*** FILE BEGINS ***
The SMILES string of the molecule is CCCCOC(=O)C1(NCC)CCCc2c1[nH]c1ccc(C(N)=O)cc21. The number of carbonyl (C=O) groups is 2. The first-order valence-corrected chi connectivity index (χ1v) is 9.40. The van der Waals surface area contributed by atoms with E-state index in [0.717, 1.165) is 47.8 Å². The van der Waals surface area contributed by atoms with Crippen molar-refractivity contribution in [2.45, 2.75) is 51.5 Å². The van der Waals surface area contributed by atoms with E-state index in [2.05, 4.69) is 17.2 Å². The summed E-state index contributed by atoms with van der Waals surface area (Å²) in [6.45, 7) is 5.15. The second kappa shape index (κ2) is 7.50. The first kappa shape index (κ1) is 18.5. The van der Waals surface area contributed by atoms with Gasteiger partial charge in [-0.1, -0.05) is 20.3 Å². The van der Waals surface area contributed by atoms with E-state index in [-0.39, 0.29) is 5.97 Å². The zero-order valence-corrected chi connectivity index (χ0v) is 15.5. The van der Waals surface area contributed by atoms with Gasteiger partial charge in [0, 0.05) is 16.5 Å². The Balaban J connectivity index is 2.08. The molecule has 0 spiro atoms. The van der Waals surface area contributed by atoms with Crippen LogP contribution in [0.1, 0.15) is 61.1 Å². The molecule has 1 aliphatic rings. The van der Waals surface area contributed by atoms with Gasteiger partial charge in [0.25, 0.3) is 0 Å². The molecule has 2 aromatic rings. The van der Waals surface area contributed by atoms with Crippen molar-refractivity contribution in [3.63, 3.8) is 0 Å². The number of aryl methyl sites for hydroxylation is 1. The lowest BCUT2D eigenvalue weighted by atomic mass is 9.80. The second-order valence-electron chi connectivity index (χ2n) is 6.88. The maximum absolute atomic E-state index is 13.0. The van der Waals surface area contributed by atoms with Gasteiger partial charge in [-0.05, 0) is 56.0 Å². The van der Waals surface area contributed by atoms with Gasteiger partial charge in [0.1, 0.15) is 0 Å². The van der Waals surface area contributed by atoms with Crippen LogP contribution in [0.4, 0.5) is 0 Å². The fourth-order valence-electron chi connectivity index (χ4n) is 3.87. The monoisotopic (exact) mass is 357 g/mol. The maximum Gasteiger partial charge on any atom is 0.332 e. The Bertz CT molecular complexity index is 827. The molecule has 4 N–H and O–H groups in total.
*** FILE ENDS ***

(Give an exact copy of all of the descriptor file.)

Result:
The SMILES string of the molecule is CCCCOC(=O)C1(NCC)CCCc2c1[nH]c1ccc(C(N)=O)cc21. The number of carbonyl (C=O) groups is 2. The first-order valence-corrected chi connectivity index (χ1v) is 9.40. The van der Waals surface area contributed by atoms with E-state index in [0.717, 1.165) is 47.8 Å². The van der Waals surface area contributed by atoms with Crippen molar-refractivity contribution in [2.45, 2.75) is 51.5 Å². The van der Waals surface area contributed by atoms with E-state index in [2.05, 4.69) is 17.2 Å². The summed E-state index contributed by atoms with van der Waals surface area (Å²) in [6.45, 7) is 5.15. The second kappa shape index (κ2) is 7.50. The first kappa shape index (κ1) is 18.5. The van der Waals surface area contributed by atoms with Gasteiger partial charge in [-0.1, -0.05) is 20.3 Å². The van der Waals surface area contributed by atoms with E-state index in [-0.39, 0.29) is 5.97 Å². The zero-order valence-corrected chi connectivity index (χ0v) is 15.5. The van der Waals surface area contributed by atoms with Gasteiger partial charge in [0, 0.05) is 16.5 Å². The Balaban J connectivity index is 2.08. The molecule has 0 spiro atoms. The van der Waals surface area contributed by atoms with Crippen LogP contribution in [0.1, 0.15) is 61.1 Å². The molecule has 1 aliphatic rings. The van der Waals surface area contributed by atoms with Gasteiger partial charge in [0.25, 0.3) is 0 Å². The molecule has 2 aromatic rings. The van der Waals surface area contributed by atoms with Crippen molar-refractivity contribution in [3.63, 3.8) is 0 Å². The number of aryl methyl sites for hydroxylation is 1. The lowest BCUT2D eigenvalue weighted by atomic mass is 9.80. The second-order valence-electron chi connectivity index (χ2n) is 6.88. The maximum absolute atomic E-state index is 13.0. The van der Waals surface area contributed by atoms with Gasteiger partial charge in [-0.05, 0) is 56.0 Å². The van der Waals surface area contributed by atoms with Gasteiger partial charge in [0.1, 0.15) is 0 Å². The van der Waals surface area contributed by atoms with Crippen LogP contribution in [0.4, 0.5) is 0 Å². The fourth-order valence-electron chi connectivity index (χ4n) is 3.87. The monoisotopic (exact) mass is 357 g/mol. The maximum Gasteiger partial charge on any atom is 0.332 e. The Bertz CT molecular complexity index is 827. The molecule has 4 N–H and O–H groups in total.